• Netflix: Netflix’s also began with pre-existing assets: off-the-shelf DVDs and the U.S. Postal Service, providing a benefit similar to Amazon’s — a wide selection and delivery to your doorstep. It took a year to figure out the subscription model, which meant lower prices for heavy users and less stress about things like late fees for everyone, and Netflix slowly became the gateway to entertainment for more and more customers.

  • Google: Google didn’t create any of the pages accessible through its search engine, nor the means of accessing those pages (the browser). Rather, by basing its algorithm on the link (instead of content) it offered a dramatically more effective way to find exactly what you were looking for, making it the natural first stop for anyone looking for anything on the Internet.

None of the FANG companies created what most considered the most valuable pieces of their respective ecosystems; they simply made those pieces easier for consumers to access, so consumers increasingly discovered said pieces via the FANG home pages. And, given that Internet made distribution free, that meant the FANG companies were well on their way to having far more power and monetization potential than anyone realized.

FANG and Aggregation Theory

Last July I described the theoretical underpinning for this shift in power and monetization potential in Netflix and the Conservation of Attractive Profits. By owning the consumer entry point — the primary choke point — in each of their respective industries the FANG companies have been able to modularize and commoditize their suppliers, whether those be publishers, merchants and suppliers, content producers, or basically anyone who needs to be found on the Internet.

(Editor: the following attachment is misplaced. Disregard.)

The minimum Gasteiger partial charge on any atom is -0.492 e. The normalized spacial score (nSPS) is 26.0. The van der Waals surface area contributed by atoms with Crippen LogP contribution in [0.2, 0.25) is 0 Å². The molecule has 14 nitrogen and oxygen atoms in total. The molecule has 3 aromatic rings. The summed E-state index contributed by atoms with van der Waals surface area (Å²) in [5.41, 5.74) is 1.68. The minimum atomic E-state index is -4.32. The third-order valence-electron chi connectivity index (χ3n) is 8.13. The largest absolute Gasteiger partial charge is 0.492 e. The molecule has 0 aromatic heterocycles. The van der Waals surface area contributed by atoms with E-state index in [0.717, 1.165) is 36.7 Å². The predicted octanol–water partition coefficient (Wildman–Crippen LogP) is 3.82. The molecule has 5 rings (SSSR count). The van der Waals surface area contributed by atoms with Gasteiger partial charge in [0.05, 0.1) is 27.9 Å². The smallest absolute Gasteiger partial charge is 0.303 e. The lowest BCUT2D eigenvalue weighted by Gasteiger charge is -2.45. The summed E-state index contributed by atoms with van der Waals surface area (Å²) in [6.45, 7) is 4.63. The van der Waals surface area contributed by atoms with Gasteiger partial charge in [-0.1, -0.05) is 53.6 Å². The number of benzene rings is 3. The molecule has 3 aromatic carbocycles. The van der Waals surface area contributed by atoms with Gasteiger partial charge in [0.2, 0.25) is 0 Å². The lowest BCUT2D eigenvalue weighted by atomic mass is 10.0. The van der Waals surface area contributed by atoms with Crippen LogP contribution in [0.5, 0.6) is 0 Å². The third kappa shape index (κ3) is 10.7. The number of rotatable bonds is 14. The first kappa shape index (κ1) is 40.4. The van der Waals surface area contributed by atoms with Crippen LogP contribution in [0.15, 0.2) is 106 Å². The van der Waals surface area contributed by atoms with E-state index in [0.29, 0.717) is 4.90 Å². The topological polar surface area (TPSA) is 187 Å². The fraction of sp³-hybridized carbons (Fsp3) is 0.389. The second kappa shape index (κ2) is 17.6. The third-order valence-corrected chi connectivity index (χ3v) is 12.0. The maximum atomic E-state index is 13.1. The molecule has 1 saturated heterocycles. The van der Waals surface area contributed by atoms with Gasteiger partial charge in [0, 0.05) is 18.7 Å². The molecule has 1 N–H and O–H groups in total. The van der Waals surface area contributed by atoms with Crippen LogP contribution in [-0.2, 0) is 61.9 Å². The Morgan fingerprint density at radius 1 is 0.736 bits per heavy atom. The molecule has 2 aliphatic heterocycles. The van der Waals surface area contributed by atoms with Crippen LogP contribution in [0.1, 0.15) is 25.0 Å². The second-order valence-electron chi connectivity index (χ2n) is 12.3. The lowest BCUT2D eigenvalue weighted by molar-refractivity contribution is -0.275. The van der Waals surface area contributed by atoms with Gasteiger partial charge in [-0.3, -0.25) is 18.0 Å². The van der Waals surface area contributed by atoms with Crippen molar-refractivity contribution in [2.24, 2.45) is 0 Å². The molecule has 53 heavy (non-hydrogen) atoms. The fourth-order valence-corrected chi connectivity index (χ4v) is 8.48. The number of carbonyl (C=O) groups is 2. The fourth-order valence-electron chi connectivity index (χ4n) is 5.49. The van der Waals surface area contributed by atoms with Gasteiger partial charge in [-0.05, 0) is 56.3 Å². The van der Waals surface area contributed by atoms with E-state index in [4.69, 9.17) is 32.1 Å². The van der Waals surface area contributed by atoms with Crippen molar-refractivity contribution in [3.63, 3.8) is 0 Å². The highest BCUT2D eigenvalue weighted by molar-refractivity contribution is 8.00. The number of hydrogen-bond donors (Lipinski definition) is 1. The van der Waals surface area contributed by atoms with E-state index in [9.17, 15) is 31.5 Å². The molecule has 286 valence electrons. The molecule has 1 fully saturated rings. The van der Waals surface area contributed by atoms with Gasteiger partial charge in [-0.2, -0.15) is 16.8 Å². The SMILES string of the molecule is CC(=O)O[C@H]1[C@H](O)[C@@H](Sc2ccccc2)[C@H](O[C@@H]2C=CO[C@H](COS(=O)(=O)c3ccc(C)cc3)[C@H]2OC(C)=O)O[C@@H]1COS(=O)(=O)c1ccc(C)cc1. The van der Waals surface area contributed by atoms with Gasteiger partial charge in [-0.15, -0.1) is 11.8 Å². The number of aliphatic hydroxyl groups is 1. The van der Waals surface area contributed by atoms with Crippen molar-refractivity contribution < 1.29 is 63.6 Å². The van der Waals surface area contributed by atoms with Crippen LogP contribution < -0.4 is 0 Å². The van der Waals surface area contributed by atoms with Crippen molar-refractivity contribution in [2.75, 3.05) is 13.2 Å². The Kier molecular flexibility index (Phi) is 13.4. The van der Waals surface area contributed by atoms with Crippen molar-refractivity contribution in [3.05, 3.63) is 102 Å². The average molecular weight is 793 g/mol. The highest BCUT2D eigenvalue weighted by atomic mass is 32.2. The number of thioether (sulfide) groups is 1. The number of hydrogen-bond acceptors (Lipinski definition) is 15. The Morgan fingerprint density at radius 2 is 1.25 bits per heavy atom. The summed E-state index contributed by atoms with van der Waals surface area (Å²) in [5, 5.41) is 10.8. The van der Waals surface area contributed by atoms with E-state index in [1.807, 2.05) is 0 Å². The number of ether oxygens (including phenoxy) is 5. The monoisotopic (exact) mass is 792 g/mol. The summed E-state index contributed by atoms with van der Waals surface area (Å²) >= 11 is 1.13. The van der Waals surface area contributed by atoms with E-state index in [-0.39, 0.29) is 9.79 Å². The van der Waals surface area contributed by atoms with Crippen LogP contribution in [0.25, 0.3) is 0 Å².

Over time, each of the FANG companies has leveraged their ownership of the customer relationship to expand their arena of control, whether that be by expanding their offerings like Amazon or integrating backwards into the previously valuable components of their ecosystem (Facebook owns their network completely, Netflix creates their own content, and Google increasingly monetizes by keeping people on Google properties). All of those moves, though, were predicated on owning the customer relationship.

Long-time readers know that I already summed up this phenomenon in Aggregation Theory, but in some respects I think my chosen name does this idea injustice: the word “theory” sounds abstract and disconnected from the real world, when in fact the elements of Aggregation Theory are not only very much real phenomena but also the connective tissue tying the FANG companies together.

Moreover, understanding where these companies started and how they grew fleshes out the advice I gave at the end of last week’s article Cars and the Future:

Startups looking to disrupt other decades or century old industries should take note: be patient, get your business model and core user base right, and wait for the fundamental changes wrought by the Internet and mobile to come to you.

Each of the FANG companies was technically innovative in their own way (especially Google, the exception that proves the rule), but each of them — like Uber, which that paragraph referenced — also depended to an incredible degree on products and infrastructure that already existed. The key to their now or future dominance was their proximity to customers, superior user experience, and new business models that simply weren’t possible before the Internet.

Note that none of these companies are “disruptors” in the Christensen sense. They are not offering low-margin good-enough products that appeal to customers who are over-served by incumbent companies. Rather, they are “aggregators” who start with the best customers and don’t really compete with incumbent companies, at least in the beginning. In fact, incumbents nearly universally benefit from the presence of aggregators, at least at first (publishers benefited from Facebook, merchants from Amazon, content makers from Netflix, web businesses of all types from Google). It is only when the aggregators’ consumer base becomes dominant that the inevitable squeeze on incumbents — specifically, on their profit margins — begins, and it is in the long-run irreversible.

That, Mr. Cramer, represents incredible value.

  1. I.e. without these four stocks the S&P 500 would have been significantly more than barely down for the year []